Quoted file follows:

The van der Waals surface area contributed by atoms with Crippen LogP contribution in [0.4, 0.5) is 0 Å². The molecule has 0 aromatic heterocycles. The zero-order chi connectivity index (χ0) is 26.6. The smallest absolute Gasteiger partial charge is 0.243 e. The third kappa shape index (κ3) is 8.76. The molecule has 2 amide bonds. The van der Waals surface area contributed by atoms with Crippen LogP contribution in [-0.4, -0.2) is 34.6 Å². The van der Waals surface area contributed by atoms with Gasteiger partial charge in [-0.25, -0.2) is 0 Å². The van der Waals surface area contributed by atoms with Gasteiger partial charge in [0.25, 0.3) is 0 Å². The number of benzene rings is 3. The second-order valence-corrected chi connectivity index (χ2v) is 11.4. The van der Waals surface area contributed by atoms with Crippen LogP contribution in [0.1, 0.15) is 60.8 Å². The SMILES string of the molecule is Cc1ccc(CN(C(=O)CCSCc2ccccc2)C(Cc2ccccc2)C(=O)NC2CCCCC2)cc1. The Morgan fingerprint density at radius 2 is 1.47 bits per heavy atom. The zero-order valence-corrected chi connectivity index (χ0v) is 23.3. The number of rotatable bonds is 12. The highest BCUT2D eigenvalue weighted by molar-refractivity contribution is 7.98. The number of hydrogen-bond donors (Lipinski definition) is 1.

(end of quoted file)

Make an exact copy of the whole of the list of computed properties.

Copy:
The van der Waals surface area contributed by atoms with Crippen LogP contribution in [0.4, 0.5) is 0 Å². The molecule has 0 aromatic heterocycles. The zero-order chi connectivity index (χ0) is 26.6. The smallest absolute Gasteiger partial charge is 0.243 e. The third kappa shape index (κ3) is 8.76. The molecule has 2 amide bonds. The van der Waals surface area contributed by atoms with Crippen LogP contribution in [-0.4, -0.2) is 34.6 Å². The van der Waals surface area contributed by atoms with Gasteiger partial charge in [-0.25, -0.2) is 0 Å². The van der Waals surface area contributed by atoms with Gasteiger partial charge in [0.25, 0.3) is 0 Å². The number of benzene rings is 3. The second-order valence-corrected chi connectivity index (χ2v) is 11.4. The van der Waals surface area contributed by atoms with Crippen LogP contribution in [0.1, 0.15) is 60.8 Å². The SMILES string of the molecule is Cc1ccc(CN(C(=O)CCSCc2ccccc2)C(Cc2ccccc2)C(=O)NC2CCCCC2)cc1. The Morgan fingerprint density at radius 2 is 1.47 bits per heavy atom. The zero-order valence-corrected chi connectivity index (χ0v) is 23.3. The number of rotatable bonds is 12. The highest BCUT2D eigenvalue weighted by molar-refractivity contribution is 7.98. The number of hydrogen-bond donors (Lipinski definition) is 1.